Evergrande’s bond holders could wait years for little payout

© Reuters. A person sits in front of residential buildings developed by China Evergrande Group, after a court ordered the liquidation of the property developer, in Beijing, China January 29, 2024. REUTERS/Florence Lo

By Scott Murdoch

SYDNEY (Reuters) – China Evergrande (HK:)’s offshore dollar bondholders stand to receive a potentially tiny payout in a complicated process that could take years to play out after the property giant was placed in liquidation, according to S&P Global Ratings.

A new report published on Wednesday by the ratings agency said in-court cash recovery rates were around 2.8%, on average, in offshore default cases of Chinese developers.

The agency said the recovery rate for onshore defaults for the same issuer type is 8.3%.

Evergrande, which has more than $300 billion in liabilities, was placed into liquidation by a Hong Kong court on Monday.

“We assume offshore bondholders will get a few cents on the dollar once the liquidation plays out,” said Chang Li, S&P Global Ratings’ China corporates specialist.

“They will likely yet have to wait years even for this thin payout.”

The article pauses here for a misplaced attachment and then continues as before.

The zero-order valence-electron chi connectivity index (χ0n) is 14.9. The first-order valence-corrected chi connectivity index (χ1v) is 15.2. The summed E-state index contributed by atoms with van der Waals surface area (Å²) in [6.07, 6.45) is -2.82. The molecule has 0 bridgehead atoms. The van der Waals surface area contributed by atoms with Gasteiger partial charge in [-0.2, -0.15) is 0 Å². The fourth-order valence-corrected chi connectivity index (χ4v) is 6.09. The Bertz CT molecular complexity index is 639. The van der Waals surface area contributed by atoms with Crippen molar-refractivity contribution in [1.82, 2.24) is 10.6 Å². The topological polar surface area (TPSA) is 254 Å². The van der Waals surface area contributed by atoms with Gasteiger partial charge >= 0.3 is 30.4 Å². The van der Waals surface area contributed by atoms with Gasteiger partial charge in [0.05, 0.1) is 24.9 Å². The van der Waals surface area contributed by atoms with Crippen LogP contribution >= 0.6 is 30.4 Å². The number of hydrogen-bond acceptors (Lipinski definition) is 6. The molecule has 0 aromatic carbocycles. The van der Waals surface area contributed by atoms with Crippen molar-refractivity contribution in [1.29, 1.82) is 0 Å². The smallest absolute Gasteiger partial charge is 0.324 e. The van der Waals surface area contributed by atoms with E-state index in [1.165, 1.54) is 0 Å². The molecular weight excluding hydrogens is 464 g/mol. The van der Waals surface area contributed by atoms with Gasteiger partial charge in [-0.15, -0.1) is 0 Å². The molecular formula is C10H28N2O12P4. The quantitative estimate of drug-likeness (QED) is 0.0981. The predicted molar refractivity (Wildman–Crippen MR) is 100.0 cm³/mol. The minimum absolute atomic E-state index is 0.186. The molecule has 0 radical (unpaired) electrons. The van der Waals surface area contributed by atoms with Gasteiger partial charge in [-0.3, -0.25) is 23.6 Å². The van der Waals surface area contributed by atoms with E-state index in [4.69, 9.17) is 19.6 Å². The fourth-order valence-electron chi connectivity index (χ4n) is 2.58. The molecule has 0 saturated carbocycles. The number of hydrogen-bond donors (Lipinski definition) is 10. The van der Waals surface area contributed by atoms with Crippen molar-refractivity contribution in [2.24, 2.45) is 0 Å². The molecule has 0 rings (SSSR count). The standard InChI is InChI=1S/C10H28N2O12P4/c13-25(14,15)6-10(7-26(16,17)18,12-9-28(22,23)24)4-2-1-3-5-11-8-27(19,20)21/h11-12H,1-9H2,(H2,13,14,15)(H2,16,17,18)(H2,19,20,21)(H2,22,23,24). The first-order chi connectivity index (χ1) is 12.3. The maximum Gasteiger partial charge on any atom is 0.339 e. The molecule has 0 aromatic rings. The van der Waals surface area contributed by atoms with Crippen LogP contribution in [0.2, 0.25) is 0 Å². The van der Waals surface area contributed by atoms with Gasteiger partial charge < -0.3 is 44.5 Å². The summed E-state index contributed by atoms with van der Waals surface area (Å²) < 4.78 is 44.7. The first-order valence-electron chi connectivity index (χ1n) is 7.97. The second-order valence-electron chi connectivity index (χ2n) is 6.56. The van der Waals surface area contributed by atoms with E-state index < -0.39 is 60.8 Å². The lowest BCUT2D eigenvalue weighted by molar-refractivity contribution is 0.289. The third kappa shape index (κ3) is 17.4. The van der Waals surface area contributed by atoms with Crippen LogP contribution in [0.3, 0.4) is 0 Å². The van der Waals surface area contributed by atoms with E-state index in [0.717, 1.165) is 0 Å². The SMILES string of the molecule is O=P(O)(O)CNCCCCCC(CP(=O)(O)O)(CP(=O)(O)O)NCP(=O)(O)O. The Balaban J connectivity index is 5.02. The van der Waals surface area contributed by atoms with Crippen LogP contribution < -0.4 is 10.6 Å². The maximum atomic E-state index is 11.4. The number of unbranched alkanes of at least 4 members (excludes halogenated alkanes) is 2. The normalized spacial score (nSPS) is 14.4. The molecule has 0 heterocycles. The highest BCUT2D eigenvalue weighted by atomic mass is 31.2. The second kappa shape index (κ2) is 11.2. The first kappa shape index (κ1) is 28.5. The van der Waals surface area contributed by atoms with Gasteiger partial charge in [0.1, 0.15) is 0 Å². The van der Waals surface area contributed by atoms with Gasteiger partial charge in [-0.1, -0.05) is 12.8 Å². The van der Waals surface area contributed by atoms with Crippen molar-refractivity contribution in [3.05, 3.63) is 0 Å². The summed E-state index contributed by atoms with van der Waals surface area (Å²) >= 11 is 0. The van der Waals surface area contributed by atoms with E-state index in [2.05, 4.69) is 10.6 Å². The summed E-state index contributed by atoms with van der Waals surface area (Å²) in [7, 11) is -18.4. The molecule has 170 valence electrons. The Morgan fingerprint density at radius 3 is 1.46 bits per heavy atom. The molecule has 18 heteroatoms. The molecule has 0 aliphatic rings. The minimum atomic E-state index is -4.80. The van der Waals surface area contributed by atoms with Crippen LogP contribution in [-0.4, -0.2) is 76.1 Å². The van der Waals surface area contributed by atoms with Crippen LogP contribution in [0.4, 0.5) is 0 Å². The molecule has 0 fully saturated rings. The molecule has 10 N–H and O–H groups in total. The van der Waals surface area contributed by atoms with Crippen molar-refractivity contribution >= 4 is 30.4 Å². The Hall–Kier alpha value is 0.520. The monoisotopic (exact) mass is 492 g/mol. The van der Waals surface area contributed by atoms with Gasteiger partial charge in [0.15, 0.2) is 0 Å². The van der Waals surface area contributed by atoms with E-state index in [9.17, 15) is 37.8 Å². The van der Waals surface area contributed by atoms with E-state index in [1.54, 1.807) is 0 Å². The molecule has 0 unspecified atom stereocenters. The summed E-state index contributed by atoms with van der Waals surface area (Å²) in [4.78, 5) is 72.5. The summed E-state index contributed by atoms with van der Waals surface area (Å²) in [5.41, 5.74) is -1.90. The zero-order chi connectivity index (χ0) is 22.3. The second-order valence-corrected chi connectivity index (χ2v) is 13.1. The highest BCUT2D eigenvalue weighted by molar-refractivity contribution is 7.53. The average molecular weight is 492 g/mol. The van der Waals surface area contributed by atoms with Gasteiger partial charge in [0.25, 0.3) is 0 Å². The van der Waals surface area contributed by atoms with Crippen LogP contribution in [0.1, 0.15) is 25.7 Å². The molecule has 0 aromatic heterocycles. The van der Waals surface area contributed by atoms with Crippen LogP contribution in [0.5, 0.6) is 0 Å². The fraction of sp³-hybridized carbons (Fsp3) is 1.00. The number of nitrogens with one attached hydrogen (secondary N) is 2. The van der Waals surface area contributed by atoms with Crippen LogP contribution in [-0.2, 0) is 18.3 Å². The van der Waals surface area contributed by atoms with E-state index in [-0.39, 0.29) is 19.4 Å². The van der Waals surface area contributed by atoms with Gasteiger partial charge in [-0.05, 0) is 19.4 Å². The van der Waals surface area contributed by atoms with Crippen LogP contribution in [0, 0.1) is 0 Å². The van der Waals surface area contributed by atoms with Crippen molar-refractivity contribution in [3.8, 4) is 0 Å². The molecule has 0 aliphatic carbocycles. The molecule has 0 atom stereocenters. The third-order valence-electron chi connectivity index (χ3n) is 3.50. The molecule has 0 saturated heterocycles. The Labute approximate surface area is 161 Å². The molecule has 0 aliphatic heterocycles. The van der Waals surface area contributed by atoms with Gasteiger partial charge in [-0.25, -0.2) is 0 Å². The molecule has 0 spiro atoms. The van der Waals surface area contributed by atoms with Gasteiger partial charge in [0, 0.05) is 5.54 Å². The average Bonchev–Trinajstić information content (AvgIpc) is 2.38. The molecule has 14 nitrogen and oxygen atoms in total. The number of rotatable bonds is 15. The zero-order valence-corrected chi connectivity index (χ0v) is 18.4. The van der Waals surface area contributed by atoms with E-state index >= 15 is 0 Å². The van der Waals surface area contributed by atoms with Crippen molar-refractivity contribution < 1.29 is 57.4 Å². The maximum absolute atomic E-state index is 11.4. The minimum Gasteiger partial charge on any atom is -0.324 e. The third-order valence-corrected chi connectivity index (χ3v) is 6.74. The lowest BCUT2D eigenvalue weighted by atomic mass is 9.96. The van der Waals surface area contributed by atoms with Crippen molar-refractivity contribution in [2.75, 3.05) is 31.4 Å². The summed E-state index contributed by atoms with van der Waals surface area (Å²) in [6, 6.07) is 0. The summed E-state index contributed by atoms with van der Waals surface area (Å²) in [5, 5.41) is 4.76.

Evergrande did not immediately respond to a request for comment from Reuters. The future of Evergrande’s liquidation process also hinges on the Hong Kong court decision being recognised in mainland China.

Evergrande stock and corporate bond trading remains suspended in Hong Kong.

S&P Global said Evergrande, as the offshore entity and a shareholder of the broader group, would only be paid after onshore creditors if its onshore entities were liquidated.

In its court arguments, Evergrande cited a Deloitte analysis in July that estimated a recovery rate of 3.4% if the developer were liquidated.

However, after Evergrande said in September its flagship unit and its chairman Hui Ka Yan were being investigated by the authorities for unspecified crimes, creditors now expect a recovery rate of less than 3%.

“The offshore parent, which is being liquidated, can only get repaid by extracting cash flow from the onshore entities, such as though dividends, the repayment of shareholder loans, or by selling equity,” the S&P report said.

“This is a moot point as the company is in financial deficit.”

Alvarez & Marsal has been appointed as Evergrande liquidator’s and said in a statement to Reuters it would start meeting with Evergrande’s staff to begin a process.